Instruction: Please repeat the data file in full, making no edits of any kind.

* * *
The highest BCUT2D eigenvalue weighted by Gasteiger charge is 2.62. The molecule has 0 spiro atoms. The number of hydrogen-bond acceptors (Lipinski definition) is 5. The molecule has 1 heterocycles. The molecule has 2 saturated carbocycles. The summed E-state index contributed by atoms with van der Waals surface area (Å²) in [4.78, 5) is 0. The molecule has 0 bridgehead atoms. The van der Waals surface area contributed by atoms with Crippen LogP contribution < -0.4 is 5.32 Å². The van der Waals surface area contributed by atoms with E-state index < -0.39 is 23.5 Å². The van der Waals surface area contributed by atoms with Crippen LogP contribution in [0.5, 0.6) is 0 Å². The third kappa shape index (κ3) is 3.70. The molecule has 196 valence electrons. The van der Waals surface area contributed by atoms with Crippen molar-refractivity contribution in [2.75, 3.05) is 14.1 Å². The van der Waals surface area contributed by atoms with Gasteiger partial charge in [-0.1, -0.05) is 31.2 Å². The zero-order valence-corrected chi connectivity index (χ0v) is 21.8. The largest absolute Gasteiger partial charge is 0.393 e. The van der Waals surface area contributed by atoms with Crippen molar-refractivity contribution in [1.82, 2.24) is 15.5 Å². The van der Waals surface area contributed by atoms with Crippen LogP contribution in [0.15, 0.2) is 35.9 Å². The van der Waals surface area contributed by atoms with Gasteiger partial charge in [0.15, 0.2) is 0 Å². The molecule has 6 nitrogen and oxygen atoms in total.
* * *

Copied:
The highest BCUT2D eigenvalue weighted by Gasteiger charge is 2.62. The molecule has 0 spiro atoms. The number of hydrogen-bond acceptors (Lipinski definition) is 5. The molecule has 1 heterocycles. The molecule has 2 saturated carbocycles. The summed E-state index contributed by atoms with van der Waals surface area (Å²) in [4.78, 5) is 0. The molecule has 0 bridgehead atoms. The van der Waals surface area contributed by atoms with Crippen LogP contribution < -0.4 is 5.32 Å². The van der Waals surface area contributed by atoms with E-state index < -0.39 is 23.5 Å². The van der Waals surface area contributed by atoms with Crippen LogP contribution in [0.5, 0.6) is 0 Å². The third kappa shape index (κ3) is 3.70. The molecule has 196 valence electrons. The van der Waals surface area contributed by atoms with Crippen molar-refractivity contribution in [2.75, 3.05) is 14.1 Å². The van der Waals surface area contributed by atoms with Gasteiger partial charge in [-0.1, -0.05) is 31.2 Å². The zero-order valence-corrected chi connectivity index (χ0v) is 21.8. The largest absolute Gasteiger partial charge is 0.393 e. The van der Waals surface area contributed by atoms with Crippen molar-refractivity contribution in [1.82, 2.24) is 15.5 Å². The van der Waals surface area contributed by atoms with Crippen LogP contribution in [0.15, 0.2) is 35.9 Å². The van der Waals surface area contributed by atoms with Gasteiger partial charge in [0.15, 0.2) is 0 Å². The molecule has 6 nitrogen and oxygen atoms in total.